SRI LANKA: Lawlessness and the Meethotamulla Garbage Dump Collapse

An Article Basil Fernando

For many decades Sri Lankans have ignored the collapse of their legal system, the crisis of the judicial system and the virtual disappearance of all legal traditions. For this reason, the bond between law and social structure is now weak. This means that the law is unable to keep the political, social and cultural structure of society within a certain normative framework, resulting in chaos. As chaos spreads widely, any kind of catastrophe can become possible. The Meethotamulla garbage dump collapse is one more reminder of Sri Lankan society’s tragic loss of all the legal bonds that kept it sane.

There is nothing so senseless as to allow a huge garbage dump to exist, without dealing with it in the manner expected of a society to deal with its waste. When even such an elementary principle of dealing with waste does not register with those who run the administration of a locality, it is not a minor issue, but rather it means that a deep internal transformation has taken place within that society, wherein the basic principles of decency and sanity no longer operate.

Many foreigners who visit South Asian countries find Sri Lanka to have more cleanliness compared to other places in the region. This means that for a long time, Sri Lanka has had its own traditions of maintaining cleanliness and dealing with waste.

Today however, almost in every area there are complaints of the failure to maintain proper modes and arrangements for dealing with waste. Sometimes, not having places to put their waste, people dump it into canals and waterways. The result is that these waterways, once clean enough to bathe in, are no longer usable for such purposes. Anyone who gets into the water is likely to catch one or more disease. There are similar environmental problems in nearly all parts of the country, due to the lack of proper arrangements for dealing with waste.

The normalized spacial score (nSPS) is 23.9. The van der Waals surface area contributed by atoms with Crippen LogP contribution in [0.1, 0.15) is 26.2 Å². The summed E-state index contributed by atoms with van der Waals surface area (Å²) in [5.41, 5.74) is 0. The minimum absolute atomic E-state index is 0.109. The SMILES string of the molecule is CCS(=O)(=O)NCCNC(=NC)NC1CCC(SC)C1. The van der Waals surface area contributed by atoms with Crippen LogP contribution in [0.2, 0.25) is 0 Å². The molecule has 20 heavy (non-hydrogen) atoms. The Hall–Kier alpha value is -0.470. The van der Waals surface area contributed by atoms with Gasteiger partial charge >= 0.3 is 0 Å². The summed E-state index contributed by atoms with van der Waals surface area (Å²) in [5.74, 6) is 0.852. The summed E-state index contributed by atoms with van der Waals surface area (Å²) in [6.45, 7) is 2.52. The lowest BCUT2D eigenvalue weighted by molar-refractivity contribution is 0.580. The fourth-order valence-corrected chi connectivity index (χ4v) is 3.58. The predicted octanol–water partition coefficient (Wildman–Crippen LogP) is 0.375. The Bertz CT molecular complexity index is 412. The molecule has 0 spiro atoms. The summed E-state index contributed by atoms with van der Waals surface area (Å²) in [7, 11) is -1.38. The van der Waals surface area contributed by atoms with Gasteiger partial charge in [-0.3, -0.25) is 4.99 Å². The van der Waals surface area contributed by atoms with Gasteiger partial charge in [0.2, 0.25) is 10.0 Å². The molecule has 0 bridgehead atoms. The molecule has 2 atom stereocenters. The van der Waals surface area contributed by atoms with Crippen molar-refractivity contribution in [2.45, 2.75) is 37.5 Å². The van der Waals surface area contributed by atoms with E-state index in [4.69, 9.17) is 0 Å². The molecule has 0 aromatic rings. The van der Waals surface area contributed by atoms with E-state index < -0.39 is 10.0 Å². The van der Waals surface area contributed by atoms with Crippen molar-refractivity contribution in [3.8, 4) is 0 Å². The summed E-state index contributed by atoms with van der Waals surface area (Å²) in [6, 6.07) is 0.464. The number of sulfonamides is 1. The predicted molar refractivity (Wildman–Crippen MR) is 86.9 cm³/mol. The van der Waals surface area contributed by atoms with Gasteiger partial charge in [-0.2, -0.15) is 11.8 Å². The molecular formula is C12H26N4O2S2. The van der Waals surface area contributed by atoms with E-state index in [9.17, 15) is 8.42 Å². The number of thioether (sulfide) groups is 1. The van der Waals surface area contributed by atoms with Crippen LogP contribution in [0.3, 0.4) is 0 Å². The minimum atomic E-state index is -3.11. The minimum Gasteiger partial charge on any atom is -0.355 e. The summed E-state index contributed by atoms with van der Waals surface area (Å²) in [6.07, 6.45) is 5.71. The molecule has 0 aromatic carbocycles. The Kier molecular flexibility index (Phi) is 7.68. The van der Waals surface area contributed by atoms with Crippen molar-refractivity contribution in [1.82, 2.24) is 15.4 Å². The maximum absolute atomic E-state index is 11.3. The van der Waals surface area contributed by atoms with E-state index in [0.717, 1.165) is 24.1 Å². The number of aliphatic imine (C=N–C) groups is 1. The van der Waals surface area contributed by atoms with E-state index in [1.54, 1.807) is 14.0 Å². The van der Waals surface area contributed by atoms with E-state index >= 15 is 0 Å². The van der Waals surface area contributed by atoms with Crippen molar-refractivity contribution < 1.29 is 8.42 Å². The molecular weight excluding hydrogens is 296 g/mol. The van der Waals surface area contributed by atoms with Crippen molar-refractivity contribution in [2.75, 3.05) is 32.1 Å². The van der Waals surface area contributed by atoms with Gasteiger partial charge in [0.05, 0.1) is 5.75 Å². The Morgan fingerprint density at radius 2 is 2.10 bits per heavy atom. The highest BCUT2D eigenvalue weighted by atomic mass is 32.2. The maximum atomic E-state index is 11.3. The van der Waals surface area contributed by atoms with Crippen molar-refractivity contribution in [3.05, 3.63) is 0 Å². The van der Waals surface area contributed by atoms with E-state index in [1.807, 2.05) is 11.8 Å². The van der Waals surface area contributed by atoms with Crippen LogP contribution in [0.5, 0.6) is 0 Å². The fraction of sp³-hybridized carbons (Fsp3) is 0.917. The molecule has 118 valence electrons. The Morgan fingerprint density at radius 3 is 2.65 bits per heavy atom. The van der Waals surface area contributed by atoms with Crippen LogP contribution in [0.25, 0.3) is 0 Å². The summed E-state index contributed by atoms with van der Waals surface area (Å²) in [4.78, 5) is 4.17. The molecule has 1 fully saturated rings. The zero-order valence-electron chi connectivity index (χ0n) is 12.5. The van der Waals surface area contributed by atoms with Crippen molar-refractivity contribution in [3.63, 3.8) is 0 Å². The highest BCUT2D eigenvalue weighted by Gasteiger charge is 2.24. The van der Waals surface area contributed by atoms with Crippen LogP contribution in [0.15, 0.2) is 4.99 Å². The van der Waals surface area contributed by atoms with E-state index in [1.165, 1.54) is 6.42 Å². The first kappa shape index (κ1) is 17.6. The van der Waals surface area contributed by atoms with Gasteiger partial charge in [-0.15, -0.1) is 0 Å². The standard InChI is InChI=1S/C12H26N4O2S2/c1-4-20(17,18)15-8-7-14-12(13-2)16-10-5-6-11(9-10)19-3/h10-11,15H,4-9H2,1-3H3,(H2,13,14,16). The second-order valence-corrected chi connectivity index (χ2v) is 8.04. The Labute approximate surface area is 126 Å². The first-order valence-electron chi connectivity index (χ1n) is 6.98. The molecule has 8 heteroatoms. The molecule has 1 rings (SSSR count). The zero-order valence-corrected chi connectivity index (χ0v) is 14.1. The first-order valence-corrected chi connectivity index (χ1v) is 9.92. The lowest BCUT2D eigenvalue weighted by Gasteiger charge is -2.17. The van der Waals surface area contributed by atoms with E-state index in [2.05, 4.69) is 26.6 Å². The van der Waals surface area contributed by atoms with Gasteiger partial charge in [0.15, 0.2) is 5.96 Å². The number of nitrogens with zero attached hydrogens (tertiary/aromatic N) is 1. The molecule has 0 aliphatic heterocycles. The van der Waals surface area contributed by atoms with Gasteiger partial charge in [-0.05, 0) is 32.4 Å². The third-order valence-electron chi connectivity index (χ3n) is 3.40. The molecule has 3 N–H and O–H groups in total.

Any social order requires social authorities to function to provide an orderly and acceptable situation. Such an order is usually made up of many simple laws and regulations, as well as common habits formed around such rules. When these basic laws and regulations are ignored by the authorities, then we are left with the situation facing Sri Lanka today.

The problem of the collapse of the Meethotamulla waste dump is not only about the unnecessary loss of so many lives. It is also about the many lives of persons living in misery for many years, suffering all types of foul smells and diseases which are a product of such a waste dump. Such an elementary health issue being ignored by the authorities for so many years indicates the extent to which these authorities can get away with ignoring their basic duties. It is possible to get away with such irresponsible behaviour only because the law does not matter very much in the present context.

In the immediate aftermath of such a miserable event as that in Meethotamulla, many things would be said and sympathy will be expressed towards the victims. This will only last a short time however, and things will return to normal, in a situation where abnormal has become normal.

These abnormal circumstances will only see more tragedies, such as the failure to control dengue, and to provide clean water, resulting in widespread kidney related diseases.

These are not different, unrelated events, but rather the end result of a lawless society. This problem has now become so entrenched, that no one in the political and social leadership dares to come forward to deal with it. Lawlessness is being treated as a fact of life in Sri Lanka, which itself reveals how far the disease has spread. When the abnormal is treated as normal, and lawlessness is seen as a part of life, then what happened at Meethotamulla, and worse, are likely to keep recurring.